Energy efficient globes

Ideally the simplest way of reducing lighting costs with downlights would be to replace the inefficient halogen globe with an efficient compact fluorescent (CFL) or LED globe (although the problems with heat loss and multitude of fittings still remain).

Downligths come as 12 or 240 volt, the type must first be identified (majority of downligths are 12 volt). Here is a guide to determine which voltage you have.

240 Volt fittings

Direct globe replacement is straight forward. Replace with a CFL or LED globe marked as 240 volt or GU10.

12 Volt fittings

Option 1.
The simplest option is to replace the standard 50watt dichroic MR 16 globe with a more efficient halogen globe such as an IRC globe (eg. 20 watt Phillips ES - LV halogen IRC halogen globe). These globes can immediately replace any halogen globe and reduce lighting energy requrirements plus reduce fire risk as they produce much less heat than standard halogen globes (light is equivalent to a 35 watt standard halogen). They go some way to reducing lighting costs, but still retain problems of air leakage and number of fittings etc.

12 Volt fittings
The tyype of transformer determines whether you can use a direct globe repalcement. To determine the type of transformer you have
  1. Examine the transformer. The transformer should work if it is
    • an iron core (ferromagnetic) transformer (older style)
    • an electronic transformer and labelled as LED-compatible or
    • the VA rating is equivalent to the wattage of the replacement globe (eg. 10 watt LED requires electronic transformer to have a VA rating of 10 or less)
  2. Trial a CFL or LED globe and see if it works without flickering
If the transformer works with the energy efficient globe, then continue replacing all globes. If it doesn't then consider these options:
  1. Replace the fixture with an energy efficient 240 volt fixture
  2. Install a 12 volt to 240 volt adaptor to install GU10 globes
  3. Replace the transformer with a low load or LED-compatible electronic transformer
  4. Remove the downlight altogether and refitting with appropriate surface mounted fittings and task lighting.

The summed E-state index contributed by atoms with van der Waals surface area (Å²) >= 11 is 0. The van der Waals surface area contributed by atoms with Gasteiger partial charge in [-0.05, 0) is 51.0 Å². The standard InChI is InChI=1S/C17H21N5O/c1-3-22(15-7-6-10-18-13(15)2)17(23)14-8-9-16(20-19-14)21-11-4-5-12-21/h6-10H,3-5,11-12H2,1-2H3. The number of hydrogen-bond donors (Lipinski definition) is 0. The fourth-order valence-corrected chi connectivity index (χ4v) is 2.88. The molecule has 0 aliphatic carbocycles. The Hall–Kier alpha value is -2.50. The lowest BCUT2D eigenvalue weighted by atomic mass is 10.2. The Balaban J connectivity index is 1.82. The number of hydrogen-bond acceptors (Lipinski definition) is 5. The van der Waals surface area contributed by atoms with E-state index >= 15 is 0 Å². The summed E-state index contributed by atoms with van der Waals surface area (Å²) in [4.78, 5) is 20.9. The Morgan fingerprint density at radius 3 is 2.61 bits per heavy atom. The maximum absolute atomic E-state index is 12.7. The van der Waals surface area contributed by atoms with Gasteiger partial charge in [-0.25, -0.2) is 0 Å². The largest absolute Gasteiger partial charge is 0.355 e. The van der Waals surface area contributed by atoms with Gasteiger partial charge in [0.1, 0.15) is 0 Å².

Safety hint: While replacing halogen globes with energy efficient globes eliminates the high temperatures generated by halgen globes and theoretically allows you to reduce the gap in the insualtion up to the fitting itself, there is always the possibility that someone in the future may reinstall a halogen globe!

Energy efficient globes

Things to remember when buying globes

  • Halogen globes do generate a high quality bright light and this can only be reproduced with high quality LED globes
  • CFL globes have a warm up period and can have variable colour rendering from cool to warm light
  • Buy only well known brands
  • LED gloges are coming down in price and are becoming a cost effective option (consider running costs of transformers, heating loss costs and cooling costs in summer)
  • You should go for bulbs that are at least 50 lumens per watt,
  • Select LED bulbs which use Cree, Nichia, Taiwan Edison or similar high grade LEDs. There's a lot of chinese bulbs out there that are cheap and have good light output, but they won't last anywhere near as long as a bulb with the better quality LEDs

Fluorescent tube

Standard T8 36 watt light globes can be replaced with more efficienct T5 globes. However the starter of the T8 fitting is removed and an adaptor is fitted to the T5 globes.

Improved IRC halogen globes eg. 20 watt Phillips ES - LV halogen IRC halogen globe
is available from local retail stores but is approx half the price from Light-online

See table of efficient globes for retalers of various globes.